PORTSMOUTH — The Portsmouth Unity Project, organized to build a sense of togetherness in the community, required just that as it placed its second mural Monday morning.
Off the side of the Earth Candy building on Sixth Street, the Project placed its “Grow Together Here” mural in front of a socially distant and masked crowd of around 20 people.
Gerald Cadogan, a teacher and coach at Portsmouth City Schools, said the times of divisiveness in the country allowed the project which he co-founded to take root this summer.
“It’s been a tough year and what helped me personally get through this is having friends and family that support you and lend a listening ear,” he said, noting tensions between African Americans and the Police. “It’s going to take everyone to come together to change things and get this community in Portsmouth to be welcoming to all races.”
Workers nailed in each of the mural’s 17 wood pieces, crafted by Portsmouth High School woodshop teacher Tyler Will and his students, and were told where to place them at the instruction of fellow staff member April Deacon.
Deacon, the high school’s art teacher, leads an Arts in the Community course and has taken a role with the Project’s art pieces. Earlier working on the “Band Together” mural off Market Street, she and her eight students designed and painted the final product.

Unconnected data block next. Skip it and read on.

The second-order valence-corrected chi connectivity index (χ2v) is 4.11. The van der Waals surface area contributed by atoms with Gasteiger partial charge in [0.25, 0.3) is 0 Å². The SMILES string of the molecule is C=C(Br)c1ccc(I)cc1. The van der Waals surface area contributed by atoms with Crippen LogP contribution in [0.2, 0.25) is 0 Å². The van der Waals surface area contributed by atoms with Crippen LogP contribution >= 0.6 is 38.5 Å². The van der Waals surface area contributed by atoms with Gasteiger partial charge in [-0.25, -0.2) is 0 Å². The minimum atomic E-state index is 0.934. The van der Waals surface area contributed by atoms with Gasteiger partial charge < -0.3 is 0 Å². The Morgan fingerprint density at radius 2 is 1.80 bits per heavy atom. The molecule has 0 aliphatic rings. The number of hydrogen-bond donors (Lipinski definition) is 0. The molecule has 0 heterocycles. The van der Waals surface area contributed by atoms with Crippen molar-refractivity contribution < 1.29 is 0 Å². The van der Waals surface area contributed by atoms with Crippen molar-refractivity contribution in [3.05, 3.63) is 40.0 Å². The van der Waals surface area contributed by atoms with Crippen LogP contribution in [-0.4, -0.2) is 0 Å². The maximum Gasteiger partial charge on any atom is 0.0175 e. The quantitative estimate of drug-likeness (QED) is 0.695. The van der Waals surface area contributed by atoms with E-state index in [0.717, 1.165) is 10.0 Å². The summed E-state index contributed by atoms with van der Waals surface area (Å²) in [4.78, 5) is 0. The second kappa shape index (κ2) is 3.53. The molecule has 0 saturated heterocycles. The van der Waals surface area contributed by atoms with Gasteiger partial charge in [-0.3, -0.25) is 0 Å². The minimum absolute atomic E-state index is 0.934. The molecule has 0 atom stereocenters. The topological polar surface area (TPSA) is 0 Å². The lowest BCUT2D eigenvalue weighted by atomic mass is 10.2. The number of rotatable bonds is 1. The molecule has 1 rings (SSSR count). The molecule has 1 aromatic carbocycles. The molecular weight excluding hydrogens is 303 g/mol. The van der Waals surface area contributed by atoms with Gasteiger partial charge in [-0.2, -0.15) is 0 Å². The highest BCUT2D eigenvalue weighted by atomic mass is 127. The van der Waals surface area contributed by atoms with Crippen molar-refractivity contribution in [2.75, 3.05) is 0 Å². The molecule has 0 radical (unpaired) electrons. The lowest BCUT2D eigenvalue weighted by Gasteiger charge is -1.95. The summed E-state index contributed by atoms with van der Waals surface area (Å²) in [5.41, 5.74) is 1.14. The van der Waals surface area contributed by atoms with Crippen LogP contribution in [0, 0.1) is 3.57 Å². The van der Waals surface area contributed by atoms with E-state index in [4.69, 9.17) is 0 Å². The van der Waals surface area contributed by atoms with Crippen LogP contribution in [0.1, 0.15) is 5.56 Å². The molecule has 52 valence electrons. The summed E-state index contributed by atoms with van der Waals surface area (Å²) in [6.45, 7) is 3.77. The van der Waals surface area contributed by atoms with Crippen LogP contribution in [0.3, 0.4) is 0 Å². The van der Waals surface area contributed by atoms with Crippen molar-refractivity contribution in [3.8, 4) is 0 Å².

In a sneak peek video from last week, she hoped that her students gained knowledge about the power of public art in the building of a stronger community.
“It’s my hope through all these public art projects that we do that they’re learning that it empowers them and they are capable of transforming their community in a positive way,” said Deacon, a 14-year teacher at PCHS in her third year of teaching this class.
Cadogan also hopes these displays can change existing attitudes about the city to one where all its residents are seen as difference-makers for the better.
“That’s what this project is all about,” he said. “Incorporating and utilizing all facets of this community to work together and change our perception.”
Setting four murals as a tangible goal, the Project plans to continue its display campaign and to host events bringing awareness to its cause.
“Once we’re done with our checklist of four, we still want seven or maybe 10,” said Cadogan, the project already hosting an Emancipation Day celebration in September. “Hopefully, we’ll spark others to be a part of it and come with ideas to include.”
Those wishing to donate to the Project’s future works can visit their Facebook page and then click on the Learn More tab.
Reach Patrick Keck (740)-353-3501 ext. 1931, by email at firstname.lastname@example.org, or on Twitter @pkeckreporter.
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